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Tom Leatherwood
Introduction to Hugo N. Dixon Memoirs

Hugo Norton Dixon (1892-1974) is known to the Mid-South community as a philanthropist, arts supporter, and the founder of the Dixon Gallery and Gardens in Memphis, Tennessee. But in 1914, in the weeks following the outbreak of World War I in Europe, Hugo Dixon was a 22 year old British national living in Bremen, Germany, who worked for the American cotton company, Geo. H. McFadden. Dixon wrote a journal that told the story of the war’s early days. Although the journal was written in 1916, it describes the period that followed German mobilization in August, 1914, and how that event affected the lives of those British citizens caught in Germany at the outbreak of the war.

The journal was divided into three volumes and written in French in typical student copy books. By 1916 when the memoir was written, Dixon, like almost all male British and Commonwealth citizens, was interned as a civilian prisoner at Ruhleben Camp, a former racetrack in the suburbs of Berlin. Because Dixon was of a suitable age to serve in the British army, he was confined for the duration of the war. One of the ways Hugo Dixon passed the time in prison camp was to study the French language. The journal was both an attempt to express himself in this new endeavor and to record a memoir of those events in 1914 which would have such a profound effect on his later life.

The opening weeks of the war are described with a growing sense of unease and dread by Dixon and his fellow British nationals. Eventually the group was imprisoned in the Bremen town jail where they lived for several months before their transfer to Berlin in November, 1914. Once at Ruhleben, the debonair and well-to-do Dixon lived with five other young men in a 12X12 foot horse stall in one of the barns that had been designed to hold race horses for the track. ‘Bar Seven, Box 22’ at the opening of Dixon’s journal refers to his “home” at the prison camp. He would remain there until after the Armistice in 1918. The journal itself ends abruptly before the prisoners’ arrival at Ruhleben. No one has any knowledge why Hugo Dixon left the diary unfinished. Dixon himself seldom referred to his wartime experiences in Germany, but the unfinished journal was among his effects at his death. It was eventually turned over to the museum by the Dixon’s first board chairman, Eric Catmur, who was a friend and business associate of Hugo Dixon. Catmur’s father had also been an internee with Dixon at Ruhleben.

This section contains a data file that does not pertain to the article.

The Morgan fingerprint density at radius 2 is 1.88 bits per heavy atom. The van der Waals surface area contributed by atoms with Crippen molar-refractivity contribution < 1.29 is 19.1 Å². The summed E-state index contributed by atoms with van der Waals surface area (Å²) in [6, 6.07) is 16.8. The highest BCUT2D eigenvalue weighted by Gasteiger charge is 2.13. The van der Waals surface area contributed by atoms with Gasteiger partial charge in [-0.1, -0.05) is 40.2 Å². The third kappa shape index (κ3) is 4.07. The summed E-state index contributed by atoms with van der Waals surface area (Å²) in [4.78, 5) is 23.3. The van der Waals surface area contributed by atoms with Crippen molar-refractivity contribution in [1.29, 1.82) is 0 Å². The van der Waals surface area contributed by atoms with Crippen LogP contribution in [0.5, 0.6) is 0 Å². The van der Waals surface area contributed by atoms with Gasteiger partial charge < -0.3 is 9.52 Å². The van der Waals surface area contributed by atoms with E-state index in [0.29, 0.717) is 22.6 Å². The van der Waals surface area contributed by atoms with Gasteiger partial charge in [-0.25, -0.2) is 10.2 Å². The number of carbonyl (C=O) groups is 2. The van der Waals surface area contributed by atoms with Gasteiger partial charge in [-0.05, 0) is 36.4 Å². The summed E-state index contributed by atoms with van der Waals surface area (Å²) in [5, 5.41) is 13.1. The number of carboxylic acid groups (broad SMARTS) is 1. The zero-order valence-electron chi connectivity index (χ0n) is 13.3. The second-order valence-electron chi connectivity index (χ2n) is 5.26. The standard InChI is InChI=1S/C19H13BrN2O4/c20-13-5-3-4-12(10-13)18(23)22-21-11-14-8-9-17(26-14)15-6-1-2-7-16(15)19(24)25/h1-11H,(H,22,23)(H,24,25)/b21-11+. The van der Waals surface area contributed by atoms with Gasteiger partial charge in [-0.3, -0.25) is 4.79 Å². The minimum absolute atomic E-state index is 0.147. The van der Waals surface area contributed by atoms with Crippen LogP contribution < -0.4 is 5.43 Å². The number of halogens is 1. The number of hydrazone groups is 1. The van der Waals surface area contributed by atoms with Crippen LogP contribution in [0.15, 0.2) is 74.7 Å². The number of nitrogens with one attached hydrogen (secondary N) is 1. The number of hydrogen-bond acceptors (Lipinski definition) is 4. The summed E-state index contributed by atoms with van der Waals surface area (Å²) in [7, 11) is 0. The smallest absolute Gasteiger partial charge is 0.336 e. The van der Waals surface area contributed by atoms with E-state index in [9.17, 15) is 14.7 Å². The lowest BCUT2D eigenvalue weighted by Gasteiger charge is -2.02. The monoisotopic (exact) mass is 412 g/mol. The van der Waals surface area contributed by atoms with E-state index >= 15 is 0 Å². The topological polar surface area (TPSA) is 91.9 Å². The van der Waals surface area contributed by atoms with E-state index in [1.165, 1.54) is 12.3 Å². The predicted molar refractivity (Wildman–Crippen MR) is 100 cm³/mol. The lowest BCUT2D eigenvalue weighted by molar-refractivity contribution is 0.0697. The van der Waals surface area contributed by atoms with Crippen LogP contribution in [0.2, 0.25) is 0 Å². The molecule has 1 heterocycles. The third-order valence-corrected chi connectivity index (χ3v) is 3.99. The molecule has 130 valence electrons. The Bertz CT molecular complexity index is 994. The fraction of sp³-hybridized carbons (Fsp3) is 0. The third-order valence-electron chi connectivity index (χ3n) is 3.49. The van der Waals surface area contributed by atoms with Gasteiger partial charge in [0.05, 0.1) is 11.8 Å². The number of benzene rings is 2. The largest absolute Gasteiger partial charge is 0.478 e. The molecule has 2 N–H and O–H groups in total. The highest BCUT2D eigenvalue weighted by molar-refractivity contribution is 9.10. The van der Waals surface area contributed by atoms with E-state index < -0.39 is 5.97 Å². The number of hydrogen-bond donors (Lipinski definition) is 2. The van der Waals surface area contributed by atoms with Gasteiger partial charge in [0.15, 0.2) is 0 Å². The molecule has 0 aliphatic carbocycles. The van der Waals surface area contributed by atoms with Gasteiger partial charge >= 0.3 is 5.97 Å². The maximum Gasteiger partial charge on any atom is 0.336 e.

While the art museum had the first volume of the diary translated as part of the Dixon Gallery and Gardens’ centennial celebration of Hugo Dixon’s birth in 1992, the project remained unfinished partly because of the fragility of the original document. In 2006, the Shelby County Archives scanned the original documents and created a digital file of the journals and related materials. With the assistance of University of Memphis French professor, William Thompson, who translated the original documents, the finished translation of the diary is now available on the website of the Shelby County Archives: http://register.shelby.tn.us.

For further reading about Ruhleben, see:
The Ruhleben Prison Camp: A Record of Nineteen Months’ Internment by Israel Cohen (1917).
The History of Ruhleben. A Record of British Organization in a Prison Camp in Germany by Joseph Powell and Francis Gribble (1919).
To Ruhleben and Back—a Great Adventure in Three Phases by Geoffrey Pyke (1916, new edition, 2002).
Ruhleben, A Prison Camp Society by John D. Ketchum (1965).
British Civilian Internees in Germany; the Ruhleben Camp, 1914-18 by Matthew Stibbe (2008)
Also see: http://ruhleben.tripod.com “The Ruhleben Story” website.

For additional digitized pictures and material available online see:
John Masterman Collection of Ruhleben Civilian Internment Camp Papers, 1914-1937 @ Harvard Law School Library.

(Information, references, and picture captions provided by Dixon former curator of education, Jane Ward Faquin.)